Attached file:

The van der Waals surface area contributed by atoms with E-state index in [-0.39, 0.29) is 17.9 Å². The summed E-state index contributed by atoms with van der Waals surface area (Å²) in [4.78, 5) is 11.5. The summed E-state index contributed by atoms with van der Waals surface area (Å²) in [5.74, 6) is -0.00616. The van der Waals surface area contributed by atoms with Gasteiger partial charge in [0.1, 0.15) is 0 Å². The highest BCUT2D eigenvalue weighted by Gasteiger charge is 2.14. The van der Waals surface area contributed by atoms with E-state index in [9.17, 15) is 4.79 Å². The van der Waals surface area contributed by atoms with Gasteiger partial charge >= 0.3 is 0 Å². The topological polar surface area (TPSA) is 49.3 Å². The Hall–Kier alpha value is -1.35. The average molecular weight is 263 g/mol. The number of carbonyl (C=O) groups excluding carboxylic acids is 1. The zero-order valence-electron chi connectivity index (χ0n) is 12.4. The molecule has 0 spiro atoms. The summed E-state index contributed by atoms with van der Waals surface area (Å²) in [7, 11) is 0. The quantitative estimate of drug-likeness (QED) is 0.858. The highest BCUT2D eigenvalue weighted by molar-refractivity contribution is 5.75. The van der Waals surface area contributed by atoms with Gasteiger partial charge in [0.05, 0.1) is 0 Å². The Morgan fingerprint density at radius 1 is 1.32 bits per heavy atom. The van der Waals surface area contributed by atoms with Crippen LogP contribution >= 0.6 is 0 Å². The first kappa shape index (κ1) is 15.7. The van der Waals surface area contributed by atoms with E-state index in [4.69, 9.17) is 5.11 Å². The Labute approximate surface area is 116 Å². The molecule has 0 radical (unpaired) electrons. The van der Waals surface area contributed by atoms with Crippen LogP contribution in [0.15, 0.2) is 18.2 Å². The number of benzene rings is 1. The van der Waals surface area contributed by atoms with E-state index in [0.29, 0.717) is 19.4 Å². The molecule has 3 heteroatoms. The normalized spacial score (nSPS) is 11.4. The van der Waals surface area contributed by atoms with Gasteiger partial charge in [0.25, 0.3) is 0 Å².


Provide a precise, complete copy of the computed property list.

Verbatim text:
The van der Waals surface area contributed by atoms with E-state index in [-0.39, 0.29) is 17.9 Å². The summed E-state index contributed by atoms with van der Waals surface area (Å²) in [4.78, 5) is 11.5. The summed E-state index contributed by atoms with van der Waals surface area (Å²) in [5.74, 6) is -0.00616. The van der Waals surface area contributed by atoms with Gasteiger partial charge in [0.1, 0.15) is 0 Å². The highest BCUT2D eigenvalue weighted by Gasteiger charge is 2.14. The van der Waals surface area contributed by atoms with E-state index in [9.17, 15) is 4.79 Å². The van der Waals surface area contributed by atoms with Gasteiger partial charge >= 0.3 is 0 Å². The topological polar surface area (TPSA) is 49.3 Å². The Hall–Kier alpha value is -1.35. The average molecular weight is 263 g/mol. The number of carbonyl (C=O) groups excluding carboxylic acids is 1. The zero-order valence-electron chi connectivity index (χ0n) is 12.4. The molecule has 0 spiro atoms. The summed E-state index contributed by atoms with van der Waals surface area (Å²) in [7, 11) is 0. The quantitative estimate of drug-likeness (QED) is 0.858. The highest BCUT2D eigenvalue weighted by molar-refractivity contribution is 5.75. The van der Waals surface area contributed by atoms with Gasteiger partial charge in [0.05, 0.1) is 0 Å². The Morgan fingerprint density at radius 1 is 1.32 bits per heavy atom. The van der Waals surface area contributed by atoms with Crippen LogP contribution >= 0.6 is 0 Å². The first kappa shape index (κ1) is 15.7. The van der Waals surface area contributed by atoms with E-state index in [4.69, 9.17) is 5.11 Å². The Labute approximate surface area is 116 Å². The molecule has 0 radical (unpaired) electrons. The van der Waals surface area contributed by atoms with Crippen LogP contribution in [0.15, 0.2) is 18.2 Å². The number of benzene rings is 1. The van der Waals surface area contributed by atoms with E-state index in [0.29, 0.717) is 19.4 Å². The molecule has 3 heteroatoms. The normalized spacial score (nSPS) is 11.4. The van der Waals surface area contributed by atoms with Gasteiger partial charge in [0.25, 0.3) is 0 Å².